YOU MIGHT not have heard of the algorithm that runs the world. Few people have, though it can determine much that goes on in our day-to-day lives: the food we have to eat, our schedule at work, when the train will come to take us there. Somewhere, in some server basement right now, it is probably working on some aspect of your life tomorrow, next week, in a year’s time.
Perhaps ignorance of the algorithm’s workings is bliss. The door to Plato’s Academy in ancient Athens is said to have borne the legend “let no one ignorant of geometry enter”. That was easy enough to say back then, when geometry was firmly grounded in the three dimensions of space our brains were built to cope with. But the algorithm operates in altogether higher planes. Four, five, thousands or even many millions of dimensions: these are the unimaginable spaces the algorithm’s series of mathematical instructions was devised to probe.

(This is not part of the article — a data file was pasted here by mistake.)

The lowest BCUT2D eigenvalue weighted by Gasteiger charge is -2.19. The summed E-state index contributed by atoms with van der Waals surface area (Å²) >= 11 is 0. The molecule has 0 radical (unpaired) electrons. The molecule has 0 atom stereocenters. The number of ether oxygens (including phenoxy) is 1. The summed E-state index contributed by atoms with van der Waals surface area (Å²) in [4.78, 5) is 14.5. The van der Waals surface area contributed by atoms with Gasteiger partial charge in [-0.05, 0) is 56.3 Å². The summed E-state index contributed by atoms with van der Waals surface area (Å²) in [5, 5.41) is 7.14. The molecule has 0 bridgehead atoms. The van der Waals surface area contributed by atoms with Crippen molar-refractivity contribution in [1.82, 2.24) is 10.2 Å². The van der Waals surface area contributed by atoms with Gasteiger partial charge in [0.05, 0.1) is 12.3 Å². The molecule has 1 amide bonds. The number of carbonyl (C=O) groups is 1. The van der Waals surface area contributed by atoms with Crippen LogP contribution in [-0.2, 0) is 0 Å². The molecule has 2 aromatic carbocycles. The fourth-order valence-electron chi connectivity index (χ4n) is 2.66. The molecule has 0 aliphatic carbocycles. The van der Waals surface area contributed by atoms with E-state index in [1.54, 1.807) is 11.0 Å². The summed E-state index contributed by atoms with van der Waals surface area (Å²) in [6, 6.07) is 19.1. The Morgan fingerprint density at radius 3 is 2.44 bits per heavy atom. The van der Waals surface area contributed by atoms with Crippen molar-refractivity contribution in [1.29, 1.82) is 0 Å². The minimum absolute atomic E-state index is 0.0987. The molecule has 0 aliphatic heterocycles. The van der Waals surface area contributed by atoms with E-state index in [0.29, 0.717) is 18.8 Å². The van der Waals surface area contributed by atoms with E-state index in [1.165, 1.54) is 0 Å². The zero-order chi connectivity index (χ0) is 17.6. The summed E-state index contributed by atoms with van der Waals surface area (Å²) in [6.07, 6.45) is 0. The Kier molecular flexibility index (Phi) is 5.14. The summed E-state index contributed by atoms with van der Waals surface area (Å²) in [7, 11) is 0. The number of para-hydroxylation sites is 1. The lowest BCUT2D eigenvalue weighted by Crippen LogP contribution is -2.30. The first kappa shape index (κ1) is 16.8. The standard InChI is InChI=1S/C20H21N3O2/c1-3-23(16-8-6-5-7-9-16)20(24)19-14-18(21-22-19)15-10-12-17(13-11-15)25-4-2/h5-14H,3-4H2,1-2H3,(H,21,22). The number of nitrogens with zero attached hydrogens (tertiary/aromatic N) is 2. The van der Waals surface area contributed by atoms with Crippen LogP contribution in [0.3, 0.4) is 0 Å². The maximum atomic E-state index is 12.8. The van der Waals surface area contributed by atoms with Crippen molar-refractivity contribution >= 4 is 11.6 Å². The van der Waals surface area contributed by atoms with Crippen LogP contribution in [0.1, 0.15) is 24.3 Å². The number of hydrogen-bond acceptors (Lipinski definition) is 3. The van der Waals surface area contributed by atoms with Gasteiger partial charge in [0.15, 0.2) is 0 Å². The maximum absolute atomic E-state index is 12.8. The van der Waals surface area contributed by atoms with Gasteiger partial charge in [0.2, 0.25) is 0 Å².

Perhaps, though, we should try a little harder to get our heads round it. Because powerful though it undoubtedly is, the algorithm is running into a spot of bother. Its mathematical underpinnings, though not yet structurally unsound, are beginning to crumble at the edges. With so much resting on it, the algorithm may not be quite as dependable as it once seemed [more following the link].
Archive for August 20th, 2012